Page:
Monday, August 13, 2007

Sears E-Me Program Adds A Virtual
Twist To Back-to-School Shopping

Blending the often painful experience of shopping for school clothes with your parents with web 2.0 technology, Sears recently has taken Back-To-School shopping into the virtual word with the creation of their E-Me shopping experience targeted towards tweens.

The program, which is a partnership with and, allows tweens to create a unique E-Me, or avatar. Once constructed, the E-Me can be dressed in Sears apparel, such as The Cheetah Girls exclusive line, camo skorts, jeans, and hoodies, in addition to shoes. A personalized closet then allows the site visitor to save all of their creations from session to session without any exchange of information.

By simply printing the E-Me along with the closet and bringing it to a Sears store, parents will be able to easily find the clothing that their children want along with receiving a 10 percent discount on those given items at check-out.

In addition to making shopping easier, the site provides a virtual world through an E-Me Fashion Show, a rating capability, and multiple animated actions, such as eating pizza and surfing.

According to Paul Miller, Senior Vice President of Direct Commerce of Sears Holdings, “the Sears E-Me is all about making back-to-school shopping easier for mom and a lot more fun for kids.”

Monday, August 6, 2007

New Study Shows Pre-Shopping
Powers Brick & Mortar Spending

The combination of search engine marketing teamed with display ads is proving to be influential to the way consumers shop, according to a study from Yahoo and comScore entitled “From Clicks to Bricks: The Impact of Online Pre-Shopping on Consumer Shopping Behavior.”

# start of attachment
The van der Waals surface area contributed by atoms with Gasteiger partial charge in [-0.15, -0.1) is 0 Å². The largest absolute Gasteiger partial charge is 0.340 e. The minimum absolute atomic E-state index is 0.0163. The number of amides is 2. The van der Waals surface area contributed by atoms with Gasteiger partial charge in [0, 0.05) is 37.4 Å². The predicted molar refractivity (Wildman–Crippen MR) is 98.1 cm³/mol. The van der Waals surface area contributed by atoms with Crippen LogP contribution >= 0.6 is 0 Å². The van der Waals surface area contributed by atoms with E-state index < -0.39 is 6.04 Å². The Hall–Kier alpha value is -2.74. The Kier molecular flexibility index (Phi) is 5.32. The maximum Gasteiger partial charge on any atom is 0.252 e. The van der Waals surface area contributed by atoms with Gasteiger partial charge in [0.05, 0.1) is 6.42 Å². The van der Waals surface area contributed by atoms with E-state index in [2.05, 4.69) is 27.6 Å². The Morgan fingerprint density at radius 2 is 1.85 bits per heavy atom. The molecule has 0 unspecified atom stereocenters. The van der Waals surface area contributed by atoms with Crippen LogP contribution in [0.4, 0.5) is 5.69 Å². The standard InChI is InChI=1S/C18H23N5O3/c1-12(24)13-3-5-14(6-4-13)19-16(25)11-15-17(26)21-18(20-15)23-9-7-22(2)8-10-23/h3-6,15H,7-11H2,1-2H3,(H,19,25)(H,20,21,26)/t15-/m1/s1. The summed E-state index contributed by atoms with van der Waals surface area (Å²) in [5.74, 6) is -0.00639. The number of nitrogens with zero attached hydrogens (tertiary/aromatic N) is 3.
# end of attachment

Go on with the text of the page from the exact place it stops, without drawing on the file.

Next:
The study was based on eight months of data from 175,000 comScore participants and five major retailers, which included JC Penney. One of its key findings was that campaigns which use both display ads and search marketing convert more online shoppers into buyers than those which use only one of those methods.

In addition, the study established that consumers exposed to online advertising tend to research or “pre-shop” online prior to purchase. These “pre-shoppers” spend an average of 41 percent more in-store when compared to consumers not exposed to online advertising, according to the report.

The integration of search and display campaigns has resulted in a deeper engagement for consumers exposed to those ads, leading to increased sales. Consumers who had seen a combination of search/display ads spent an average of 83% more than those who had not seen either type of ad, according to the report.

The study also found that consumers who had seen only search ads spent 26% more than those who had not seen any ads. This exposure to display ads lifted in-store sales an average of 11% over spending by buyers who had not seen ads.

In addition, among the consumers in the study group exposed to both search and display ads, 43% made in-store purchases, compared to 26% who only viewed search ads, and only 6% who had only seen display ads.

Other significant results from the study include that almost 90% of the incremental sales generated by online advertising take place in-store and consumers exposed to online advertising tend to spend an incremental six dollars in-store for every one dollar spent online.

Thursday, August 2, 2007

Customization Trend Taking
Hold With Online Shoppers

By Jessica Humphrey, Assistant Editor

The trend towards offering personalized merchandise on e-commerce sites was given the star treatment in USA Today ( on Tuesday, July 31st. The article covered the move among such high fashion brands as Steve Madden are joining athletic footwear brands in allowing consumers to design their own shoes or handbags.

In addition to covering the customization offerings at specific e-commerce sites, the USA Today piece also spotlighted, which will take a shopper’s measurements and steer them to a specific retailers selling jeans and bras with the best assortment for their dimensions.

The article also cited data from NPD Group, which found consumers will complete a purchase 72% of the time if they are involved in the design or fitting of a product, compared with the 23% average conversion rate for the rest of the fashion industry.

The e-commerce sites featured for the personalized offerings, included: